Immanuel Kant’s views on punishment and its justification are generally considered as paradigmatic of retributivist reasoning. Although some commentators have challenged this interpretation, or, at least, challenged that Kant’s account is purely retributivist, this research paper will be mainly concerned with the most widespread view on Kant’s account of punishment. Thus, irrespective of the plausibility of a non-retributivist account of Kant’s philosophy of punishment, Kant is here interpreted as an exemplar theorist of traditional retributivism (for non-retributivist interpretations of Kant, see Byrd 1989; Cummiskey 1990; Tunick 1996; Brooks 2003. For an account that challenges the consistency and coherence of Kant’s views on punishment on grounds that they advance both a deterrence and retributivist system of punishment, see Murphy 1987.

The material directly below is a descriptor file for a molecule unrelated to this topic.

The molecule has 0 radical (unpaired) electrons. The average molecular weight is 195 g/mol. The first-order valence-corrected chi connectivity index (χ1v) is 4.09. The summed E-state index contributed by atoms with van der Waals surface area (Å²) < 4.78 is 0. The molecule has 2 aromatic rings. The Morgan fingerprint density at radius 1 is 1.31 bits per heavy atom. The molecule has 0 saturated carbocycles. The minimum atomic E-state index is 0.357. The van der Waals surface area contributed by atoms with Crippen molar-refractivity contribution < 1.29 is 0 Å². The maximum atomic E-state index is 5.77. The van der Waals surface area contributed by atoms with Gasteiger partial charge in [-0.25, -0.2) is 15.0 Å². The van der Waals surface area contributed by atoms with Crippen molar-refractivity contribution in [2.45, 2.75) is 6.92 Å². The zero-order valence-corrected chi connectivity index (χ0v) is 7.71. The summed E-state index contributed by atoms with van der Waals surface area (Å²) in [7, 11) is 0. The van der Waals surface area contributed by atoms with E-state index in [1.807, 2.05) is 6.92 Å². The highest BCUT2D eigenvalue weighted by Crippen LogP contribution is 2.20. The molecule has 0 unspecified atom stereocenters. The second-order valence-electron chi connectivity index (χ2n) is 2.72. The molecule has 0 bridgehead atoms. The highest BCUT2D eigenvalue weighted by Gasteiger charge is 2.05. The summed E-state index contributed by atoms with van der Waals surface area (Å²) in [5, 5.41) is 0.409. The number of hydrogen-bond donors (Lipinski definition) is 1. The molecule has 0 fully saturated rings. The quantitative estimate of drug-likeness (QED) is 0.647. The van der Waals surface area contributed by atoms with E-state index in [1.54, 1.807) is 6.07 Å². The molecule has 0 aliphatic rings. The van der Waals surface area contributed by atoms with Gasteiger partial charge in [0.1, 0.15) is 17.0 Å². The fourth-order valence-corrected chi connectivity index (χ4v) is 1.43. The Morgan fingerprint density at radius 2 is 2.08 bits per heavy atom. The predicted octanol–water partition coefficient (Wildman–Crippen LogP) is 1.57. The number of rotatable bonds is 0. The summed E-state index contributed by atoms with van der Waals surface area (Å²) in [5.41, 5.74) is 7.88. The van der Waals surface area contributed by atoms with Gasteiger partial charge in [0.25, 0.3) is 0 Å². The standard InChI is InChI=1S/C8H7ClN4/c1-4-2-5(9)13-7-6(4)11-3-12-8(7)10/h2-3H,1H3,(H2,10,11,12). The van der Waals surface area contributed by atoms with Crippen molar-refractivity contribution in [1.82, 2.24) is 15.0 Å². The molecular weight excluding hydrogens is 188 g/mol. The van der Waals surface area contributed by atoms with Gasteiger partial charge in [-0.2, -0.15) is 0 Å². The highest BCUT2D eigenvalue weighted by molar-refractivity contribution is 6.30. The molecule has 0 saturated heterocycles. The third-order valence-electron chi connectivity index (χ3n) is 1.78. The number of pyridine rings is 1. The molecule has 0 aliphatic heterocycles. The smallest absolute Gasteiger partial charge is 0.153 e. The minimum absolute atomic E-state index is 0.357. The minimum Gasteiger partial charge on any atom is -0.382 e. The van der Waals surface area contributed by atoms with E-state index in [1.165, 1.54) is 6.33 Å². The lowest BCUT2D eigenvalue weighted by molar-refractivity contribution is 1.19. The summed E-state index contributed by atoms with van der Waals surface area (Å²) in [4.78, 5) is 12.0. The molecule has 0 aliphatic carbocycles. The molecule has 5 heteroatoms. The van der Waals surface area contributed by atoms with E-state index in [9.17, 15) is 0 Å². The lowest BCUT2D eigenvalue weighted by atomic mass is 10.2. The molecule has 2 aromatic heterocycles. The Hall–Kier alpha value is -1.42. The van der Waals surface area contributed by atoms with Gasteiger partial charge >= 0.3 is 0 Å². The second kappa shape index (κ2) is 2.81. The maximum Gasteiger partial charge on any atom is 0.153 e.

The most developed account of Kant’s retributivism is found in “The Doctrine of Right,” the first part of his late work The Metaphysics of Morals (Henceforth, Kant 1991 followed by the pagination of the Prussian Academy of Sciences edition of Kant’s writings and the page number of the English edition. For Kant’s views on punishment, see also Lectures on Ethics [27: 286, 547, 552f]; Critique of Pure Reason [A317/B373]; and Critique of Practical Reason [A65-A67]). In “The Doctrine of Right,” Kant emphatically tells us that criminal punishment.